I was going back through all the “pin now – read later” items that I had pinned on Pinterest and noticed there was a bunch of really fun finds to do with reading. In no particular order, here are four ideas for reading in the new year.
Read Your Way Across the USA
I love this. I have read a few of these books but I like that someone has taken the time to prepare a map of books that take place in each of the 50 states. For those kids that are looking for a fun challenge or want to expand from their usual genre choices, this might be a fun way to encourage the introduction of a few new authors into their reading life. My fifth graders have read some of these books but some might be a bit beyond them at this point. I also like the idea of them creating their own reading map based on books that they have read or want to read and seeing if we can also make our reading way across the USA.
I have kids who tell me, “I don’t like fantasy” or will ask, “What is the difference between Science Fiction and Fantasy?”. This guide looks really helpful in helping kids independently make choices about the type of genre they will read next. I like the similarities column as that to me seems to be the way to get the kids to expand from the genres they currently read into new ones.
Read Write Think Website
If you are yet to discover this website, you are in for a treat. If you are a regular user, you will know how awesome it is. I did a quick search for “reading” and “strategy guides” and then narrowed down the results by clicking on “inquiry based teaching”. What I got was a great guide to teaching research skills with an inquiry approach. The guides are comprehensive, fully supported by research, come with appropriate handouts and/or links to other websites, and best of all, are less of a ‘one stop shop’ to be reproduced and more of a spring-board for your own interpretation and ideas as a teacher. The detail and depth of this website makes it a firm favorite of mine and really does hammer home the connection between reading, writing and thinking – as it’s name suitably suggests.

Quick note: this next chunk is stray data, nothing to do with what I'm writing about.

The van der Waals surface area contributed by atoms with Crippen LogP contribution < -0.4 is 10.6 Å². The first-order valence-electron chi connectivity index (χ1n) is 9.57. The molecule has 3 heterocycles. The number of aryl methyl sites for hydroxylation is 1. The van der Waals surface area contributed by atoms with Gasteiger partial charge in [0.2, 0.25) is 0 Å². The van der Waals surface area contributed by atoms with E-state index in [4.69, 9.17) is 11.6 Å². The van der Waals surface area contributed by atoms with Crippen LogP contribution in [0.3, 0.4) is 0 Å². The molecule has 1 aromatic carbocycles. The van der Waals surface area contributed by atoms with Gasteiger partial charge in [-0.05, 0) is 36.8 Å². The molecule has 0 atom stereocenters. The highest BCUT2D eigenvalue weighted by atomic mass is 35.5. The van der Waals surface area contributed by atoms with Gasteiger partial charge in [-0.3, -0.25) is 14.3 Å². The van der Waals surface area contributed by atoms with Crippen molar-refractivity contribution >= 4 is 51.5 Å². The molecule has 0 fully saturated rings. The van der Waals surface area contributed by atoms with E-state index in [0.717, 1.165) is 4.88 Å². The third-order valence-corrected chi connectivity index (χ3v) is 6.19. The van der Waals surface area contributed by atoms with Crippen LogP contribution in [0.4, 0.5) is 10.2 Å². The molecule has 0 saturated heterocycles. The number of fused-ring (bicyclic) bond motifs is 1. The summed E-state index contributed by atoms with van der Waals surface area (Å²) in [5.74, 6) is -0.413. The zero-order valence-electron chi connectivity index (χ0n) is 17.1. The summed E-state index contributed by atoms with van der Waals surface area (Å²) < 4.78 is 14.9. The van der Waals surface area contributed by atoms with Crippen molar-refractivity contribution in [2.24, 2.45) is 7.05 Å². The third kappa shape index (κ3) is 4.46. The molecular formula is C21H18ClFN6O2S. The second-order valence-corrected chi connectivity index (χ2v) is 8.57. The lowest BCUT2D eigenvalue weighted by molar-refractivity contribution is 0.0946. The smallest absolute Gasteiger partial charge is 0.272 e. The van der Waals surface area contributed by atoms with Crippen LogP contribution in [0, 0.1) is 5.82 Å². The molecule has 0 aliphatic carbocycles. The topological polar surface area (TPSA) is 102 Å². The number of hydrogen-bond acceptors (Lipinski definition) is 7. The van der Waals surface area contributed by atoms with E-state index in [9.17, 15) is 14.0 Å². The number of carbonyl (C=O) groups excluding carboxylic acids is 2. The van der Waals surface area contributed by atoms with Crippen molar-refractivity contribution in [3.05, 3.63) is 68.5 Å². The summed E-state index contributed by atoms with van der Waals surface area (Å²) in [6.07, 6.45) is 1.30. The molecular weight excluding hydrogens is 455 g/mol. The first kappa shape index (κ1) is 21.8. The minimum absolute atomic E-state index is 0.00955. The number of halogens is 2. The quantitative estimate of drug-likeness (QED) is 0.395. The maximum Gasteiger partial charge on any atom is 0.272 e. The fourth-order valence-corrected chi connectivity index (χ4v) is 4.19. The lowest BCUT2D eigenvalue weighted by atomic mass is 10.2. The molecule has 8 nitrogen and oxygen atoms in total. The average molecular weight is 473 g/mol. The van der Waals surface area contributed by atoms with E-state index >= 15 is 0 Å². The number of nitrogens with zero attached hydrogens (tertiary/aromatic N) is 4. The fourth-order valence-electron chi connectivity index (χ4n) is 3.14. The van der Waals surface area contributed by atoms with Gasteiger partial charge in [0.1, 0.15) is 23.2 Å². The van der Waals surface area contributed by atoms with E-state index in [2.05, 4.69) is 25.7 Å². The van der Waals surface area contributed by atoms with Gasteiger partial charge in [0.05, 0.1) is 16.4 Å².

Encouraging higher order thinking is something that can be done when children are reading. The following graphic is one which explains the ‘higher order’ and provides kid-friendly synonyms for each level. I will be introducing this in my classroom as a way of highlighting these ideas to my kids and getting them to delve deeper in their thinking as they discuss and write about the books they are reading.
What tools, ideas or strategies are you reading in the new year with?